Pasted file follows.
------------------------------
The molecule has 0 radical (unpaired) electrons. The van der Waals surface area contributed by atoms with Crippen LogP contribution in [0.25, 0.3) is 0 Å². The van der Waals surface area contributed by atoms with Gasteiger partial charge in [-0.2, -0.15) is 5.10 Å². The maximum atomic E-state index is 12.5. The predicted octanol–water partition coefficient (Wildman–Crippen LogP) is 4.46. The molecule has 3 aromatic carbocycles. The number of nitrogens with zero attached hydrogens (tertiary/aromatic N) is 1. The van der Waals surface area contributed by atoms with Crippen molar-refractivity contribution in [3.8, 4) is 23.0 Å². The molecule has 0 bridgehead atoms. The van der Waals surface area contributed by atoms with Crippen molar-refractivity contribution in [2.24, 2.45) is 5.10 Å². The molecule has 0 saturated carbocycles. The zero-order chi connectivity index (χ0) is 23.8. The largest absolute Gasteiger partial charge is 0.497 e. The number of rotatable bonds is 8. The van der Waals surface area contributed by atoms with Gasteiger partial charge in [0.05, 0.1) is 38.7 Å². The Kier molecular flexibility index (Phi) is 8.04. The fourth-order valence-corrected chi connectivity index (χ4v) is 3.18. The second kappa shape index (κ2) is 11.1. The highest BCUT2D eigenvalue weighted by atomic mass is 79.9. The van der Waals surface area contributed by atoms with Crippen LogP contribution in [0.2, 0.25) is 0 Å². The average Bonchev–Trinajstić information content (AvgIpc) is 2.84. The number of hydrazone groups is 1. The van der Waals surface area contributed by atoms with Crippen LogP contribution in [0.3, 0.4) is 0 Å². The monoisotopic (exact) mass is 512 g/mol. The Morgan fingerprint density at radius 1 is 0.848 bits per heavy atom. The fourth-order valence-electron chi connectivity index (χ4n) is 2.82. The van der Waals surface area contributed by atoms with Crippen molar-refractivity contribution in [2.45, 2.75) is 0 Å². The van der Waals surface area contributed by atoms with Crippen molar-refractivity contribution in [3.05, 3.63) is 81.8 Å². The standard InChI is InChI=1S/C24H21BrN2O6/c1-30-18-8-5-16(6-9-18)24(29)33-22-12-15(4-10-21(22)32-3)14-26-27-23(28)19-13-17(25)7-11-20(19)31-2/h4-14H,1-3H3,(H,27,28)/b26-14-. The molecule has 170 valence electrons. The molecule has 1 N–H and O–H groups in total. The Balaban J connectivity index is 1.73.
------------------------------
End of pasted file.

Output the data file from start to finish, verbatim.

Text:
The molecule has 0 radical (unpaired) electrons. The van der Waals surface area contributed by atoms with Crippen LogP contribution in [0.25, 0.3) is 0 Å². The van der Waals surface area contributed by atoms with Gasteiger partial charge in [-0.2, -0.15) is 5.10 Å². The maximum atomic E-state index is 12.5. The predicted octanol–water partition coefficient (Wildman–Crippen LogP) is 4.46. The molecule has 3 aromatic carbocycles. The number of nitrogens with zero attached hydrogens (tertiary/aromatic N) is 1. The van der Waals surface area contributed by atoms with Crippen molar-refractivity contribution in [3.8, 4) is 23.0 Å². The molecule has 0 bridgehead atoms. The van der Waals surface area contributed by atoms with Crippen molar-refractivity contribution in [2.24, 2.45) is 5.10 Å². The molecule has 0 saturated carbocycles. The zero-order chi connectivity index (χ0) is 23.8. The largest absolute Gasteiger partial charge is 0.497 e. The number of rotatable bonds is 8. The van der Waals surface area contributed by atoms with Gasteiger partial charge in [0.05, 0.1) is 38.7 Å². The Kier molecular flexibility index (Phi) is 8.04. The fourth-order valence-corrected chi connectivity index (χ4v) is 3.18. The second kappa shape index (κ2) is 11.1. The highest BCUT2D eigenvalue weighted by atomic mass is 79.9. The van der Waals surface area contributed by atoms with Crippen LogP contribution in [0.2, 0.25) is 0 Å². The average Bonchev–Trinajstić information content (AvgIpc) is 2.84. The number of hydrazone groups is 1. The van der Waals surface area contributed by atoms with Crippen LogP contribution in [0.3, 0.4) is 0 Å². The monoisotopic (exact) mass is 512 g/mol. The Morgan fingerprint density at radius 1 is 0.848 bits per heavy atom. The fourth-order valence-electron chi connectivity index (χ4n) is 2.82. The van der Waals surface area contributed by atoms with Crippen molar-refractivity contribution in [2.45, 2.75) is 0 Å². The van der Waals surface area contributed by atoms with Crippen molar-refractivity contribution in [3.05, 3.63) is 81.8 Å². The standard InChI is InChI=1S/C24H21BrN2O6/c1-30-18-8-5-16(6-9-18)24(29)33-22-12-15(4-10-21(22)32-3)14-26-27-23(28)19-13-17(25)7-11-20(19)31-2/h4-14H,1-3H3,(H,27,28)/b26-14-. The molecule has 170 valence electrons. The molecule has 1 N–H and O–H groups in total. The Balaban J connectivity index is 1.73.